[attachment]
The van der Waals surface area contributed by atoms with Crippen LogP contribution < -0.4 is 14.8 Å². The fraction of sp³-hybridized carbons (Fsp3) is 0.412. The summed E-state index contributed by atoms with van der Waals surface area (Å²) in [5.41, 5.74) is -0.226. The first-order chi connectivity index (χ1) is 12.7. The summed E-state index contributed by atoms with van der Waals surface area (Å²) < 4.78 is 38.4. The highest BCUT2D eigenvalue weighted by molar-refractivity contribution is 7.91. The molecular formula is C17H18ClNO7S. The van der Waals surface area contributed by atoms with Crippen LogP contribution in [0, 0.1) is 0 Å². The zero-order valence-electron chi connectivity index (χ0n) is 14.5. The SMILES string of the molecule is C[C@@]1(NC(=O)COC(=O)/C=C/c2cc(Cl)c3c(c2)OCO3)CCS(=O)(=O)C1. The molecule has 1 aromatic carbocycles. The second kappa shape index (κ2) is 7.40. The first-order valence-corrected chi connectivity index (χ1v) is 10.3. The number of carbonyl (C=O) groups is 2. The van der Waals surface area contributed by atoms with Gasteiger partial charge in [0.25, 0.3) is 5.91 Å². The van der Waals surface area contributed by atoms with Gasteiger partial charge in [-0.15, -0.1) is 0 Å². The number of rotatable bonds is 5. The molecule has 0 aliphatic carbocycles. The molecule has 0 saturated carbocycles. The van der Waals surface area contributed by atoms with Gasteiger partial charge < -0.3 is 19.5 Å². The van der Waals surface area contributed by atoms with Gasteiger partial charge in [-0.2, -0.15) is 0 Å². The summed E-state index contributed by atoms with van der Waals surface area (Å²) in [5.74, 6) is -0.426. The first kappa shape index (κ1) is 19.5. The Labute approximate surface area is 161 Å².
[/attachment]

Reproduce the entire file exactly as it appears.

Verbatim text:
The van der Waals surface area contributed by atoms with Crippen LogP contribution < -0.4 is 14.8 Å². The fraction of sp³-hybridized carbons (Fsp3) is 0.412. The summed E-state index contributed by atoms with van der Waals surface area (Å²) in [5.41, 5.74) is -0.226. The first-order chi connectivity index (χ1) is 12.7. The summed E-state index contributed by atoms with van der Waals surface area (Å²) < 4.78 is 38.4. The highest BCUT2D eigenvalue weighted by molar-refractivity contribution is 7.91. The molecular formula is C17H18ClNO7S. The van der Waals surface area contributed by atoms with Crippen LogP contribution in [0, 0.1) is 0 Å². The zero-order valence-electron chi connectivity index (χ0n) is 14.5. The SMILES string of the molecule is C[C@@]1(NC(=O)COC(=O)/C=C/c2cc(Cl)c3c(c2)OCO3)CCS(=O)(=O)C1. The molecule has 1 aromatic carbocycles. The second kappa shape index (κ2) is 7.40. The first-order valence-corrected chi connectivity index (χ1v) is 10.3. The number of carbonyl (C=O) groups is 2. The van der Waals surface area contributed by atoms with Gasteiger partial charge in [0.25, 0.3) is 5.91 Å². The van der Waals surface area contributed by atoms with Gasteiger partial charge in [-0.15, -0.1) is 0 Å². The number of rotatable bonds is 5. The molecule has 0 aliphatic carbocycles. The molecule has 0 saturated carbocycles. The van der Waals surface area contributed by atoms with Gasteiger partial charge < -0.3 is 19.5 Å². The van der Waals surface area contributed by atoms with Gasteiger partial charge in [-0.2, -0.15) is 0 Å². The summed E-state index contributed by atoms with van der Waals surface area (Å²) in [5.74, 6) is -0.426. The first kappa shape index (κ1) is 19.5. The Labute approximate surface area is 161 Å².